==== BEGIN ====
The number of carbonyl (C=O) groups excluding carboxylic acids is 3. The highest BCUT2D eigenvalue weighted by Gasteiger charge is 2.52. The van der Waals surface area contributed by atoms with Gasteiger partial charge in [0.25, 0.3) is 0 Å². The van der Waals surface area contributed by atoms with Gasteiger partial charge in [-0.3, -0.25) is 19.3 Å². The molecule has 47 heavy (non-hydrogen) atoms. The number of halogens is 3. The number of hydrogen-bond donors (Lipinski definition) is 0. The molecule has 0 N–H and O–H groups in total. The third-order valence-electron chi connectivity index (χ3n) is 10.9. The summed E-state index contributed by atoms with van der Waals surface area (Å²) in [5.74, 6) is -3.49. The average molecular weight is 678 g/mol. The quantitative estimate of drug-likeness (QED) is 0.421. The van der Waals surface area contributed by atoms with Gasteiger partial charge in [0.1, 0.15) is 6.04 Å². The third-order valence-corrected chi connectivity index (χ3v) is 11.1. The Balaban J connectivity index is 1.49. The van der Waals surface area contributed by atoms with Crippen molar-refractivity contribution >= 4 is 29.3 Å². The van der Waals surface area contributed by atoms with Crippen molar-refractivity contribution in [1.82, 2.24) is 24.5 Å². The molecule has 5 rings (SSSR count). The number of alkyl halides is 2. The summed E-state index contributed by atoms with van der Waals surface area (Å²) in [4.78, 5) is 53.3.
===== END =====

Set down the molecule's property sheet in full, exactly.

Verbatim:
The number of carbonyl (C=O) groups excluding carboxylic acids is 3. The highest BCUT2D eigenvalue weighted by Gasteiger charge is 2.52. The van der Waals surface area contributed by atoms with Gasteiger partial charge in [0.25, 0.3) is 0 Å². The van der Waals surface area contributed by atoms with Gasteiger partial charge in [-0.3, -0.25) is 19.3 Å². The molecule has 47 heavy (non-hydrogen) atoms. The number of halogens is 3. The number of hydrogen-bond donors (Lipinski definition) is 0. The molecule has 0 N–H and O–H groups in total. The third-order valence-electron chi connectivity index (χ3n) is 10.9. The summed E-state index contributed by atoms with van der Waals surface area (Å²) in [5.74, 6) is -3.49. The average molecular weight is 678 g/mol. The quantitative estimate of drug-likeness (QED) is 0.421. The van der Waals surface area contributed by atoms with Gasteiger partial charge in [0.1, 0.15) is 6.04 Å². The third-order valence-corrected chi connectivity index (χ3v) is 11.1. The Balaban J connectivity index is 1.49. The van der Waals surface area contributed by atoms with Crippen molar-refractivity contribution >= 4 is 29.3 Å². The van der Waals surface area contributed by atoms with Crippen molar-refractivity contribution in [1.82, 2.24) is 24.5 Å². The molecule has 5 rings (SSSR count). The number of alkyl halides is 2. The summed E-state index contributed by atoms with van der Waals surface area (Å²) in [4.78, 5) is 53.3.